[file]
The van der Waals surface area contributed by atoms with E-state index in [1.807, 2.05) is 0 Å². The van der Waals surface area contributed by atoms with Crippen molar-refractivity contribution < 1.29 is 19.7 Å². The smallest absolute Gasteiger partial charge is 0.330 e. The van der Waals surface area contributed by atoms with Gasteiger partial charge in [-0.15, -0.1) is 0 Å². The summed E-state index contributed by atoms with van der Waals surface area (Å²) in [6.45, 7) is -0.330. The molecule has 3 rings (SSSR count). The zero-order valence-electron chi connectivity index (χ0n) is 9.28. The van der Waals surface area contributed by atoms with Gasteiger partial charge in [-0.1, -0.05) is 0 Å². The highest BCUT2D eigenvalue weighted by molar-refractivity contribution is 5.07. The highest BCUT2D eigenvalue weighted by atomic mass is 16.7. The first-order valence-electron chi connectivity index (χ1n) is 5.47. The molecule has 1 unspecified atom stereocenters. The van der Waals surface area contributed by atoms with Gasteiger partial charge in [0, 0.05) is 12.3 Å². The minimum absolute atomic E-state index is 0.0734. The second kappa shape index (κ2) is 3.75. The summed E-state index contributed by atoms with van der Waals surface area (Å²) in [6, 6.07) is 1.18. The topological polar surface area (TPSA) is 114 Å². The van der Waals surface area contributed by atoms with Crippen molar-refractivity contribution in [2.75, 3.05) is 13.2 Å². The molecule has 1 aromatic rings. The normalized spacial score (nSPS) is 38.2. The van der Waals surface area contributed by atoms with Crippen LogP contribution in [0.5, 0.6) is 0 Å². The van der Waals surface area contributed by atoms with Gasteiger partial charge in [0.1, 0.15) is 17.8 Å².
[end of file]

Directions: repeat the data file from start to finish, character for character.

The van der Waals surface area contributed by atoms with E-state index in [1.807, 2.05) is 0 Å². The van der Waals surface area contributed by atoms with Crippen molar-refractivity contribution < 1.29 is 19.7 Å². The smallest absolute Gasteiger partial charge is 0.330 e. The van der Waals surface area contributed by atoms with Gasteiger partial charge in [-0.15, -0.1) is 0 Å². The summed E-state index contributed by atoms with van der Waals surface area (Å²) in [6.45, 7) is -0.330. The molecule has 3 rings (SSSR count). The zero-order valence-electron chi connectivity index (χ0n) is 9.28. The van der Waals surface area contributed by atoms with Gasteiger partial charge in [-0.1, -0.05) is 0 Å². The highest BCUT2D eigenvalue weighted by molar-refractivity contribution is 5.07. The highest BCUT2D eigenvalue weighted by atomic mass is 16.7. The first-order valence-electron chi connectivity index (χ1n) is 5.47. The molecule has 1 unspecified atom stereocenters. The van der Waals surface area contributed by atoms with Gasteiger partial charge in [0, 0.05) is 12.3 Å². The minimum absolute atomic E-state index is 0.0734. The second kappa shape index (κ2) is 3.75. The summed E-state index contributed by atoms with van der Waals surface area (Å²) in [6, 6.07) is 1.18. The topological polar surface area (TPSA) is 114 Å². The van der Waals surface area contributed by atoms with Crippen molar-refractivity contribution in [2.75, 3.05) is 13.2 Å². The molecule has 1 aromatic rings. The normalized spacial score (nSPS) is 38.2. The van der Waals surface area contributed by atoms with Crippen LogP contribution in [0.5, 0.6) is 0 Å². The van der Waals surface area contributed by atoms with Gasteiger partial charge in [0.1, 0.15) is 17.8 Å².